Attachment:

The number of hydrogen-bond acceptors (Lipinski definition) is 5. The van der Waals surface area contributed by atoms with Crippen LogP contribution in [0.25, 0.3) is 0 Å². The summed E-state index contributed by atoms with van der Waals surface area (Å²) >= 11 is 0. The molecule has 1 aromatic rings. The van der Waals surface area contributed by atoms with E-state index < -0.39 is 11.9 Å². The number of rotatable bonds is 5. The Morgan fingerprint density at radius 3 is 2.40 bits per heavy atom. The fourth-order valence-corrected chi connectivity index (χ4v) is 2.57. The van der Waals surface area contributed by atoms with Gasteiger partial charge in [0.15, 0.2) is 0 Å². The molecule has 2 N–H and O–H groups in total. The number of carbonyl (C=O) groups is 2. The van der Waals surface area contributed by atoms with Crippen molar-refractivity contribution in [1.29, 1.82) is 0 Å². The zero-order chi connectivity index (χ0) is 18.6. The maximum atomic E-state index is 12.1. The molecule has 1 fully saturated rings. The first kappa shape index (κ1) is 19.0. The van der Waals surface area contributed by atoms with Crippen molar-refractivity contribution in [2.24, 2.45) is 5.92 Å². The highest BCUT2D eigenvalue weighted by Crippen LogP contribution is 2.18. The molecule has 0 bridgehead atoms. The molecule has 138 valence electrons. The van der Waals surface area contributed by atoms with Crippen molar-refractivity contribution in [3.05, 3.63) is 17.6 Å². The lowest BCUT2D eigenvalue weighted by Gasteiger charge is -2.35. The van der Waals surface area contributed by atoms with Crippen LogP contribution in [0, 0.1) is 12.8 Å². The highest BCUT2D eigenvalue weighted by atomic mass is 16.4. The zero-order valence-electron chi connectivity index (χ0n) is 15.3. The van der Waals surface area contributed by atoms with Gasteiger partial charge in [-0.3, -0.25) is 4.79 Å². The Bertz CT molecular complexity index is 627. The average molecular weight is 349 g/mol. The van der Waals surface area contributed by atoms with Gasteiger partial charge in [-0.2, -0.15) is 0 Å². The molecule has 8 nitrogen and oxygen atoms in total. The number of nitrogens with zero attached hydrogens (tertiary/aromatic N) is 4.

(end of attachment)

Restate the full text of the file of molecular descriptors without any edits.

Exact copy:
The number of hydrogen-bond acceptors (Lipinski definition) is 5. The van der Waals surface area contributed by atoms with Crippen LogP contribution in [0.25, 0.3) is 0 Å². The summed E-state index contributed by atoms with van der Waals surface area (Å²) >= 11 is 0. The molecule has 1 aromatic rings. The van der Waals surface area contributed by atoms with E-state index < -0.39 is 11.9 Å². The number of rotatable bonds is 5. The Morgan fingerprint density at radius 3 is 2.40 bits per heavy atom. The fourth-order valence-corrected chi connectivity index (χ4v) is 2.57. The van der Waals surface area contributed by atoms with Gasteiger partial charge in [0.15, 0.2) is 0 Å². The molecule has 2 N–H and O–H groups in total. The number of carbonyl (C=O) groups is 2. The van der Waals surface area contributed by atoms with Crippen molar-refractivity contribution in [1.29, 1.82) is 0 Å². The zero-order chi connectivity index (χ0) is 18.6. The maximum atomic E-state index is 12.1. The molecule has 1 fully saturated rings. The first kappa shape index (κ1) is 19.0. The van der Waals surface area contributed by atoms with Crippen molar-refractivity contribution in [2.24, 2.45) is 5.92 Å². The highest BCUT2D eigenvalue weighted by Crippen LogP contribution is 2.18. The molecule has 0 bridgehead atoms. The molecule has 138 valence electrons. The van der Waals surface area contributed by atoms with Crippen molar-refractivity contribution in [3.05, 3.63) is 17.6 Å². The lowest BCUT2D eigenvalue weighted by Gasteiger charge is -2.35. The van der Waals surface area contributed by atoms with Crippen LogP contribution in [0, 0.1) is 12.8 Å². The highest BCUT2D eigenvalue weighted by atomic mass is 16.4. The zero-order valence-electron chi connectivity index (χ0n) is 15.3. The van der Waals surface area contributed by atoms with Gasteiger partial charge in [-0.3, -0.25) is 4.79 Å². The Bertz CT molecular complexity index is 627. The average molecular weight is 349 g/mol. The van der Waals surface area contributed by atoms with Gasteiger partial charge in [-0.2, -0.15) is 0 Å². The molecule has 8 nitrogen and oxygen atoms in total. The number of nitrogens with zero attached hydrogens (tertiary/aromatic N) is 4.